Choosing adequate media

Every system and every environment requires different considerations when choosing a medium on which to back up its data. A person with a single computer has different needs than a company with several machines containing mission-critical data. Therefore, choosing how to back up these systems involves considering your needs.

Several forms of backup media are commonly used. Table 18-1 lists and compares the more commons forms of backup media. Following the table, I explain each medium type in more detail.

Table 18-1 Comparison of backup media




Hardware cost

Medium cost



Medium to fast













Hard drive



















The magnetic data storage tape is one of the computer industry's leading forms of backup media. The drives used for the tape backups may be a little more expensive than other devices, but the media used with the drive more than makes up for that expense. Tape drives and the corresponding media come in all styles, forms, and sizes. Most SCSI tape drives work with Linux, and many of the IDE versions are compatible as well with "SCSI emulation" turned on for the kernel.

Another attractive quality of tapes is their data-holding capacity. In a very small space, they can hold many gigabytes of data. For small systems, this may not be a concern; but for large sites, it can make all the difference in the world.

Tapes are also very well accepted as a backup medium with software supporting the devices. Much of the early software supports tape drives, so finding appropriate software to fit your needs is easy.

The tape media lends itself to making complete backups, backing up and restoring large chunks of data quickly. Each time you add data to a tape, it is added to the end of what you wrote last. Recovering files, on the other hand, is a long, arduous process that takes a lot of time when you do one file at a time. Because files are placed on the tape in sequential order, recovering random files can be a major drawback. The more frequently you perform a single file restore, the less desirable this medium looks.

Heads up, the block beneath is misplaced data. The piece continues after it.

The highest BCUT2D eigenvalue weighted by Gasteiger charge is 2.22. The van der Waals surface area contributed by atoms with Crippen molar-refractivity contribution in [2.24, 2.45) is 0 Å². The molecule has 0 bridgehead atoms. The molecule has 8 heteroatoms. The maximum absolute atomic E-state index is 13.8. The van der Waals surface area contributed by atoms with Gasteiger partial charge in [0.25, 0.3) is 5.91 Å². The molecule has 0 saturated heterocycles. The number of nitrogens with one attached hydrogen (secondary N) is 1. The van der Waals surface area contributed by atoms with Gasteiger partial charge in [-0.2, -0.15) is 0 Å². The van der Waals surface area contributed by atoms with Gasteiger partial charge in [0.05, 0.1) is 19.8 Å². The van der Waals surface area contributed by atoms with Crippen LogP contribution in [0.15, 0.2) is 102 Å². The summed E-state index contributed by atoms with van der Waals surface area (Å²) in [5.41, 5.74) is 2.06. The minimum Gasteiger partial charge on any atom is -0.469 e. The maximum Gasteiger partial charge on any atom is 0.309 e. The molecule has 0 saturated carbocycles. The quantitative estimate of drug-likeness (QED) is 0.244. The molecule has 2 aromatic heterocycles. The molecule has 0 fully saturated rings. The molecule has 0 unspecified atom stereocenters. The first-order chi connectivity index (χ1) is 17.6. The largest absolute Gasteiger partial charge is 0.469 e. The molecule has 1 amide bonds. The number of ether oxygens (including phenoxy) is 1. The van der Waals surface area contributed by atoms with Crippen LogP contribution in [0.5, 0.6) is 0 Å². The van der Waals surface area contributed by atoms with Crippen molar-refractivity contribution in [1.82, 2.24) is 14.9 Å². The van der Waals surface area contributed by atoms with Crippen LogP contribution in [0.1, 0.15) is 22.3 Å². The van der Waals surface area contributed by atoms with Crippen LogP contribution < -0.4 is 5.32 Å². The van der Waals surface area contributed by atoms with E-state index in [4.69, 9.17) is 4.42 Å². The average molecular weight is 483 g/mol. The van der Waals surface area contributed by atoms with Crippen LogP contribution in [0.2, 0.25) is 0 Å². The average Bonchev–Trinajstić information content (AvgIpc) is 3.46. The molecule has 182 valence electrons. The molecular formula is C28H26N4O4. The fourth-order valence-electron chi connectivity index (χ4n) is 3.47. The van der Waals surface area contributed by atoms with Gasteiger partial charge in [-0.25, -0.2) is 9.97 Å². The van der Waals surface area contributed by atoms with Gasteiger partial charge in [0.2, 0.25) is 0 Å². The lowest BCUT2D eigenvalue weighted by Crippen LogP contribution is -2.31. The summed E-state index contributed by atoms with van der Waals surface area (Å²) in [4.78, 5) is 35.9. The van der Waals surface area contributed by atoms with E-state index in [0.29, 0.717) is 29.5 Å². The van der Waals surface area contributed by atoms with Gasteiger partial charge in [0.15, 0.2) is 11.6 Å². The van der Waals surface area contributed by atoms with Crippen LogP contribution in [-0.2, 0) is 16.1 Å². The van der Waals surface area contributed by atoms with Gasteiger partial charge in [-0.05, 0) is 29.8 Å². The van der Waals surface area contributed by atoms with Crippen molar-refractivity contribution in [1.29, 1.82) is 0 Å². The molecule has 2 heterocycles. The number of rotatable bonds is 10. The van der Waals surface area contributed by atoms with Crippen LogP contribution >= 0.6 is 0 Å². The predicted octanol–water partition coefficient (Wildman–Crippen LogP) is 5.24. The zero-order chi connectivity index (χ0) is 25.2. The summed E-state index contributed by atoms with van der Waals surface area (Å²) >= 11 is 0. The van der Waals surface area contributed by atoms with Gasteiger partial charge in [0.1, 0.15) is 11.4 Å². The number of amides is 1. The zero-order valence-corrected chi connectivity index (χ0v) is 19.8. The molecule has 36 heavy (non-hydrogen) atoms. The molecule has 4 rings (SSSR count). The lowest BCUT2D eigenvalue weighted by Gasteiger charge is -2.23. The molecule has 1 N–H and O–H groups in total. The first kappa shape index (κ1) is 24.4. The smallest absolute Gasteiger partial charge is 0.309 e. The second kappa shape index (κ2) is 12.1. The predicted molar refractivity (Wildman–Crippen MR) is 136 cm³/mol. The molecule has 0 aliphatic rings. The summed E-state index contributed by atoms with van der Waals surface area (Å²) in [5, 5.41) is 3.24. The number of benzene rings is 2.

CD-ROMs are very affordable forms of backup media. The disks are cheap, and they hold enough data for most systems. The two forms of CDs are writeable and rewrite-able. Both are limited to the amount of data they hold; however, the rewritable CD-ROM is reusable, which extends its life tremendously.

For smaller systems and individuals that wish to save only their vital data, CD-ROMs are an excellent choice. The media isn't very expensive as long as you don't have to make frequent backups. Software is also available specifically for doing backups on CD.

Restoring files from a CD-ROM is much quicker than tape because of its capability to randomly access files. In this case, a CD makes a great medium to back up frequently changing data such as document drafts, log histories from manufacturing equipment, and source code from programming projects in which making fast restores is important.

The major downfall with this medium is its low capacity. CD-ROMs only hold approximately 650MB. This, compared with some of the other options such as a hard drive, is very small.

Hard drive

As long as your equipment can hold an extra hard drive or two, invest in hard drives because they are fast and relatively inexpensive and they hold several gigabytes of data. This is the best choice when working with a mission-critical system. Hard drives are good when you can't afford to wait hours for a repair, restore, or rebuild of a system. Minutes of down time can cost you tons of money in lost sales revenue or data.

Hard drives can be removable in some manner, which enables you to replace the drives. Therefore, using hard drives increases the number of historical backup revisions. Non-removable drives fixed inside the case of a computer run the risk of losing all the data if something destroys the entire computer, as with a fire.

For data that you need to back up frequently throughout the day, the hard drive can serve you well. Using a hard drive increases the chances of the most recent data recovery. For very critical and not so critical environments where frequent backups and fast recovery are important, use RAID.

Tip As you look through the various forms of media, remember that you can also use a combination of backup media. For instance, use a hard drive mirror to provide ' the immediate recovery, and use tapes to provide the historical archive of backups. Combination methods can give you the best of both worlds.

Other media

There are several other forms of media to use as backup: high-density floppies, Iomega Zip and Jaz, and so on. You can use anything that holds data as backup media; the only hindrance is the hardware's capability to work with Linux. As long as the hardware can work with Linux, you can use its media.

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